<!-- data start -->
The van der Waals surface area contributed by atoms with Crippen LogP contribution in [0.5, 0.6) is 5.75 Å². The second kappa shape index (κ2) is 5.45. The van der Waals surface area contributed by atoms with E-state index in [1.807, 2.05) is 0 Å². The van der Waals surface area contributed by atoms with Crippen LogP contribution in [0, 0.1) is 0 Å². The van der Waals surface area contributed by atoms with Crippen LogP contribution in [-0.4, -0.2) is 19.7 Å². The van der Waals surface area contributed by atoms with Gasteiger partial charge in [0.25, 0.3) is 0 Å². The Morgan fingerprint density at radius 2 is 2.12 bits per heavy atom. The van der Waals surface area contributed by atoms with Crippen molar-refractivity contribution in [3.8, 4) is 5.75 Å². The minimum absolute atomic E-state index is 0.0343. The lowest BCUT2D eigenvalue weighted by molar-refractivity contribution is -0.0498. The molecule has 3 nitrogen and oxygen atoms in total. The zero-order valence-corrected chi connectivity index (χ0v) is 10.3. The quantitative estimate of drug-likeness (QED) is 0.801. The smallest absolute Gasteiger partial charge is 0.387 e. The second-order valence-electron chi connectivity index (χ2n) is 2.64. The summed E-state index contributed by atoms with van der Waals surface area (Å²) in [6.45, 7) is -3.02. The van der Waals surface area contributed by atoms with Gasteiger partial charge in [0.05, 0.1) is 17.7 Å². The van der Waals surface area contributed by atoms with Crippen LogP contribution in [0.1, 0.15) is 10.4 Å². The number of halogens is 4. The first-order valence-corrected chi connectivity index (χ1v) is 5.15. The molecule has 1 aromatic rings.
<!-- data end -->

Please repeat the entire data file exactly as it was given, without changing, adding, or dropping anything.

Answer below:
The van der Waals surface area contributed by atoms with Crippen LogP contribution in [0.5, 0.6) is 5.75 Å². The second kappa shape index (κ2) is 5.45. The van der Waals surface area contributed by atoms with E-state index in [1.807, 2.05) is 0 Å². The van der Waals surface area contributed by atoms with Crippen LogP contribution in [0, 0.1) is 0 Å². The van der Waals surface area contributed by atoms with Crippen LogP contribution in [-0.4, -0.2) is 19.7 Å². The van der Waals surface area contributed by atoms with Gasteiger partial charge in [0.25, 0.3) is 0 Å². The Morgan fingerprint density at radius 2 is 2.12 bits per heavy atom. The van der Waals surface area contributed by atoms with Crippen molar-refractivity contribution in [3.8, 4) is 5.75 Å². The minimum absolute atomic E-state index is 0.0343. The lowest BCUT2D eigenvalue weighted by molar-refractivity contribution is -0.0498. The molecule has 3 nitrogen and oxygen atoms in total. The zero-order valence-corrected chi connectivity index (χ0v) is 10.3. The quantitative estimate of drug-likeness (QED) is 0.801. The smallest absolute Gasteiger partial charge is 0.387 e. The second-order valence-electron chi connectivity index (χ2n) is 2.64. The summed E-state index contributed by atoms with van der Waals surface area (Å²) in [6.45, 7) is -3.02. The van der Waals surface area contributed by atoms with Gasteiger partial charge in [0.05, 0.1) is 17.7 Å². The van der Waals surface area contributed by atoms with Crippen LogP contribution in [0.1, 0.15) is 10.4 Å². The number of halogens is 4. The first-order valence-corrected chi connectivity index (χ1v) is 5.15. The molecule has 1 aromatic rings.